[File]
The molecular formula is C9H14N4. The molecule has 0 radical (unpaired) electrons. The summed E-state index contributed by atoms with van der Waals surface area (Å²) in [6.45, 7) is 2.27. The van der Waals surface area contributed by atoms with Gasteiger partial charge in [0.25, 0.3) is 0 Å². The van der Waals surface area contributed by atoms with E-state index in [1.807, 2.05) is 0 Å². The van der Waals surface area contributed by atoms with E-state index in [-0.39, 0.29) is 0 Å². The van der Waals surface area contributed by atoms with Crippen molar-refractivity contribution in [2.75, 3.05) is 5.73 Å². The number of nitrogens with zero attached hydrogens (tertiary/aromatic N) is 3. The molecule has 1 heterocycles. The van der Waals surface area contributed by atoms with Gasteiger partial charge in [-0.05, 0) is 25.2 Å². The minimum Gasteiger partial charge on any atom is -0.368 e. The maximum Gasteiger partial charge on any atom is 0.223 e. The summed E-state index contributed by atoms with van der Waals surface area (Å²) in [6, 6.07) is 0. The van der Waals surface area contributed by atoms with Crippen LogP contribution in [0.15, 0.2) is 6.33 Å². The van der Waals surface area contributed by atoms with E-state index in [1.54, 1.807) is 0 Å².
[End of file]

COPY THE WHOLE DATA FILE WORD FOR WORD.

The molecular formula is C9H14N4. The molecule has 0 radical (unpaired) electrons. The summed E-state index contributed by atoms with van der Waals surface area (Å²) in [6.45, 7) is 2.27. The van der Waals surface area contributed by atoms with Gasteiger partial charge in [0.25, 0.3) is 0 Å². The van der Waals surface area contributed by atoms with E-state index in [1.807, 2.05) is 0 Å². The van der Waals surface area contributed by atoms with E-state index in [-0.39, 0.29) is 0 Å². The van der Waals surface area contributed by atoms with Crippen molar-refractivity contribution in [2.75, 3.05) is 5.73 Å². The number of nitrogens with zero attached hydrogens (tertiary/aromatic N) is 3. The molecule has 1 heterocycles. The van der Waals surface area contributed by atoms with Gasteiger partial charge in [-0.05, 0) is 25.2 Å². The minimum Gasteiger partial charge on any atom is -0.368 e. The maximum Gasteiger partial charge on any atom is 0.223 e. The summed E-state index contributed by atoms with van der Waals surface area (Å²) in [6, 6.07) is 0. The van der Waals surface area contributed by atoms with Crippen LogP contribution in [0.15, 0.2) is 6.33 Å². The van der Waals surface area contributed by atoms with E-state index in [1.54, 1.807) is 0 Å².